A feminist is someone like Edith Cowan, the woman whose likeness is on our $50 notes. She was elected to the Western Australian Legislative Assembly in 1921, the first woman member of an Australian Parliament. Edith Cowan campaigned on issues ranging from cutting the price of pram tickets on suburban trains, to introducing sex education in schools, to allowing women to enter the law and other professions.
A feminist is someone like Beatrice Faust, who helped found the Women’s Electoral Lobby, or Eva Cox, or Carmen Lawrence, or Jocelynne Scutt, or Quentin Bryce. It’s someone like Gail Kelly who says that when she became chief executive officer of Westpac she said to herself: “Right. I’m now going to tackle gender inequality head-on. I’m going to make a difference, and lead by example, and actively put in place policies and practices to support women.”
Gender inequality today
For all the achievements of our feminist predecessors, Australian society is still characterised by real inequality between the sexes. There is still gender inequality in Australia when it comes to pay. The latest Australian Bureau of Statistics figures show that, on average, women working full-time earn 17.1 per cent less than men working full-time. This gender pay gap reflects the segmentation of working women into lower-paid occupations and industries, and the historic undervaluing of female-dominated occupations. It also reflects discrimination against women, especially when it comes to the impact of women’s choices to care for their children on their work and career prospects.
There is still gender inequality in Australia when it comes to power. In corporate Australia, just 18 per cent of the directors of ASX 200 companies are women. Forty of the 200 biggest stock-market listed companies have no women at all on their boards. In the law, women account for less than a quarter of the partners of the country’s top law firms. In politics, 92 years after Edith Cowan entered the Western Australian Parliament, women make up less than a third of all Federal, State and Territory MPs.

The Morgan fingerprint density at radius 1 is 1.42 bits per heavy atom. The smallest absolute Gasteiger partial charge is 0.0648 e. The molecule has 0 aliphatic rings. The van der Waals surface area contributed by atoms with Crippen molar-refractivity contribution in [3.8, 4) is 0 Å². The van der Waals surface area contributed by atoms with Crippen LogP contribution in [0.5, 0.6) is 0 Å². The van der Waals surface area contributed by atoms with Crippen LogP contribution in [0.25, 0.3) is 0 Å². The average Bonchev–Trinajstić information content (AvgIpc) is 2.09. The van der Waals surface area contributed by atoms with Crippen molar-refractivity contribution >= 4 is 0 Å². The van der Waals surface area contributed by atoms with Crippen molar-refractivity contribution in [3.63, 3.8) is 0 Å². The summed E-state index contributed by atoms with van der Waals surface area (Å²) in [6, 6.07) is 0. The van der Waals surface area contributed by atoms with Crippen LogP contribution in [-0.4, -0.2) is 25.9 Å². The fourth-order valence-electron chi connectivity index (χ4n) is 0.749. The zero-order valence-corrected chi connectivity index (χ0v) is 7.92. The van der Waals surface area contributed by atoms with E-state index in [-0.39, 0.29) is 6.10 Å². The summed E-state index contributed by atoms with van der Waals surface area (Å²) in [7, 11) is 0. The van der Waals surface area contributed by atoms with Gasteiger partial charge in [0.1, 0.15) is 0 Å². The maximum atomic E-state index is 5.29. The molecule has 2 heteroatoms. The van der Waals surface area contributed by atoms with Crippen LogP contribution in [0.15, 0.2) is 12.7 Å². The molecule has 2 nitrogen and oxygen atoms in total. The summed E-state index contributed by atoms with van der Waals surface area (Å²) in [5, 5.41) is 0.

Since the change in the Federal Government, women’s representation at senior levels in politics has gone backwards. The Rudd Labor Government had 13 women in a 42-member Ministry, and six women in Cabinet. Now, the Abbott Coalition Government has six women in a 42-member Ministry and only one woman in Cabinet.
Jessie Street, always an internationalist, might well be shocked if she were alive today to discover that Australia now has a smaller percentage of women in the lower house of parliament than Uganda, Mozambique, the United Republic of Tanzania or Afghanistan – and that our international ranking on this measure has dropped from 15th to 48th. And I suspect she would find it hard to believe that Australia in 2014 has fewer women in cabinet than countries such as Afghanistan, Zimbabwe and Uganda.
There is still gender inequality in Australia when it comes to attitudes and behaviours. Women throughout Australia confront prejudice, discrimination, and unfair treatment every day. The blatantly sexist disrespect shown by some in the media and the wider community towards our first female Prime Minister Julia Gillard shows why we still need feminists.
So does the incidence of violence against women, both inside and outside the home. The Australian Bureau of Statistics has found that nearly one in five women had experienced sexual assault since the age of 15 – and nearly 1.5 million Australian women have experienced violence at the hands of their partner at some time during their lives.